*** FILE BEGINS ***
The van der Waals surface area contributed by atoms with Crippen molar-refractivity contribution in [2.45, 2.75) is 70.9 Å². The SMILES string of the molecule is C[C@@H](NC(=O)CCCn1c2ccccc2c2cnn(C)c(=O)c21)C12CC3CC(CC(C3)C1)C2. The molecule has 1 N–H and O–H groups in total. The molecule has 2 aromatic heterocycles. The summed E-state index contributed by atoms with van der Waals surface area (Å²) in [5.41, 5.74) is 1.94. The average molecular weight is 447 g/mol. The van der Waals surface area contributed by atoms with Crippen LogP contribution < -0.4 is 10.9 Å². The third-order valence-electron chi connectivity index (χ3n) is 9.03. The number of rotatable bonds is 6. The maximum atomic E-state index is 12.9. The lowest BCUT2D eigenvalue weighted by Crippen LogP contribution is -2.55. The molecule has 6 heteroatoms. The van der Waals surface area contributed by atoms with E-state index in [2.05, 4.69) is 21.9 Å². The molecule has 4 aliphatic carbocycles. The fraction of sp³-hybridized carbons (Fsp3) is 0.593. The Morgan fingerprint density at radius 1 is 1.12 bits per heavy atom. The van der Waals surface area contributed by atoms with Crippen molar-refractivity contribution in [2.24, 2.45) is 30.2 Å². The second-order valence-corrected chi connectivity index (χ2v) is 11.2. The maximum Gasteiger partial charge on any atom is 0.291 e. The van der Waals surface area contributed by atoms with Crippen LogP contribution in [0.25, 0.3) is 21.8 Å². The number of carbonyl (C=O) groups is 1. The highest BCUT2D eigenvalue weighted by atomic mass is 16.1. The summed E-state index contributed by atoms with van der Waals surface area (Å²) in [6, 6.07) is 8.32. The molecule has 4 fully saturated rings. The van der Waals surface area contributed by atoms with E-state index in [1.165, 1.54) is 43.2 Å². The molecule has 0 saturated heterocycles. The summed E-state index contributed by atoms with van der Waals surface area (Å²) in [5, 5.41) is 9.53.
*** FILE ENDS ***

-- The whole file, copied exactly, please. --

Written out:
The van der Waals surface area contributed by atoms with Crippen molar-refractivity contribution in [2.45, 2.75) is 70.9 Å². The SMILES string of the molecule is C[C@@H](NC(=O)CCCn1c2ccccc2c2cnn(C)c(=O)c21)C12CC3CC(CC(C3)C1)C2. The molecule has 1 N–H and O–H groups in total. The molecule has 2 aromatic heterocycles. The summed E-state index contributed by atoms with van der Waals surface area (Å²) in [5.41, 5.74) is 1.94. The average molecular weight is 447 g/mol. The van der Waals surface area contributed by atoms with Crippen LogP contribution < -0.4 is 10.9 Å². The third-order valence-electron chi connectivity index (χ3n) is 9.03. The number of rotatable bonds is 6. The maximum atomic E-state index is 12.9. The lowest BCUT2D eigenvalue weighted by Crippen LogP contribution is -2.55. The molecule has 6 heteroatoms. The van der Waals surface area contributed by atoms with E-state index in [2.05, 4.69) is 21.9 Å². The molecule has 4 aliphatic carbocycles. The fraction of sp³-hybridized carbons (Fsp3) is 0.593. The Morgan fingerprint density at radius 1 is 1.12 bits per heavy atom. The van der Waals surface area contributed by atoms with Crippen molar-refractivity contribution in [2.24, 2.45) is 30.2 Å². The second-order valence-corrected chi connectivity index (χ2v) is 11.2. The maximum Gasteiger partial charge on any atom is 0.291 e. The van der Waals surface area contributed by atoms with Crippen LogP contribution in [0.25, 0.3) is 21.8 Å². The number of carbonyl (C=O) groups is 1. The highest BCUT2D eigenvalue weighted by atomic mass is 16.1. The summed E-state index contributed by atoms with van der Waals surface area (Å²) in [6, 6.07) is 8.32. The molecule has 4 fully saturated rings. The van der Waals surface area contributed by atoms with E-state index in [1.165, 1.54) is 43.2 Å². The molecule has 0 saturated heterocycles. The summed E-state index contributed by atoms with van der Waals surface area (Å²) in [5, 5.41) is 9.53.